Despite his best efforts, people still enjoyed his music, which made him furious. He wrote a horrible opera about an angel that burned to death ("The Fiery Angel"), which was generally disliked, and Prokofiev realised he was onto something. Then he wrote a really terrible symphony (Symphony No. 2 "Accident in Buzzsaw Factory"), but this turned out to be very popular, and he realised he'd lost it again.
He was not furious that people did not like his music. He was, however, furious that America, with its conservative musical tastes would not try to listen to his music.
It took many years for The Fiery Angel to even be performed so it took quite awhile before it became disliked.
Prokovfiev would agree with you about your assessment of his Second Symphony. As he left the hall he said that even he could not understand it. Noelle Mann, the noted scolar on Prokofiev, noted this work, plus his ballet "Trapeze", indicated to Prokofiev himself that he had somewhat lost his way or voice and needed to return to his roots.
The Second Symphony has never been popular and is rarely performed. In his later life Prokofiev considered revising it but never was able to.
I love men!
In a rage he decamped to the United States of America (at this time, decamping was still popular among heterosexual men), and tried to infuriate the locals by writing his Overture on Hebrew Themes ("Ouverture vers Juif Dégoûtant") and an opera about fruit ("Convoitise pour Ménage à Trois avec Trois Oranges"). Despite his constant innuendo, he suffered no anti-Semitism or homophobia because his titles were in an unreadable dead language. He thought that surely something as effeminate as a ballet of Romeo & Juliet would get some sort of reaction. He was wrong.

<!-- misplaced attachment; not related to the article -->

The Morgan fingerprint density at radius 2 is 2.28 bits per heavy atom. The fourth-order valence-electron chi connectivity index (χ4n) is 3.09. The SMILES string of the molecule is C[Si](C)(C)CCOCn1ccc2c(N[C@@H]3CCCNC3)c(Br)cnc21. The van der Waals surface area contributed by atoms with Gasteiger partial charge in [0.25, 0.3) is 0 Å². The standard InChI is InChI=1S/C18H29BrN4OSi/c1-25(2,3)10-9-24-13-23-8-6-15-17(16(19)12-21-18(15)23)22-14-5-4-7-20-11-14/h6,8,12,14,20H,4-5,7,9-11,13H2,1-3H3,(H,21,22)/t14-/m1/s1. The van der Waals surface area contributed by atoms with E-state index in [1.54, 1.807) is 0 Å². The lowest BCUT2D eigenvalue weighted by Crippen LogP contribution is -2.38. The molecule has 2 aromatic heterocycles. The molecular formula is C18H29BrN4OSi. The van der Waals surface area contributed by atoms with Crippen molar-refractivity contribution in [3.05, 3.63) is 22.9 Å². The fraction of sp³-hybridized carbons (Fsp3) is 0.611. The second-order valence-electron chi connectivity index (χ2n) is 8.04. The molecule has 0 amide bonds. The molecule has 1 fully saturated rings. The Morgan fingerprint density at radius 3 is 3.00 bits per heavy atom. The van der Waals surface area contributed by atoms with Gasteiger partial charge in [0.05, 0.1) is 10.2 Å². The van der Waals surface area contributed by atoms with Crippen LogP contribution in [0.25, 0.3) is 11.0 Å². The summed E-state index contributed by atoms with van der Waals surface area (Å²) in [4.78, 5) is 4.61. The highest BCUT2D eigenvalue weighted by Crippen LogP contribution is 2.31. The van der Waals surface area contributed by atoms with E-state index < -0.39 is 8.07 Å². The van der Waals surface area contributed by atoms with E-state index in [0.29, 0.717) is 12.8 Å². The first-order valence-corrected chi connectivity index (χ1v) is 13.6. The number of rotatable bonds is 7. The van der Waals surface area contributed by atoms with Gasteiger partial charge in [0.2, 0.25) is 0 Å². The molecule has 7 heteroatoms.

The titles to Prokofiev music at this time were not in a dead language. There is nothing effeminate about Romeo & Juliet. The Overture on Hebrew Themes was written at the request of a touring string ensemble that wanted to raise funds to create a music school in the then Palestian protectorate that would eventually become Israel. The overture was premiered in New York City, which has a large Jewish population, so he did not write it to "infuriate the locals".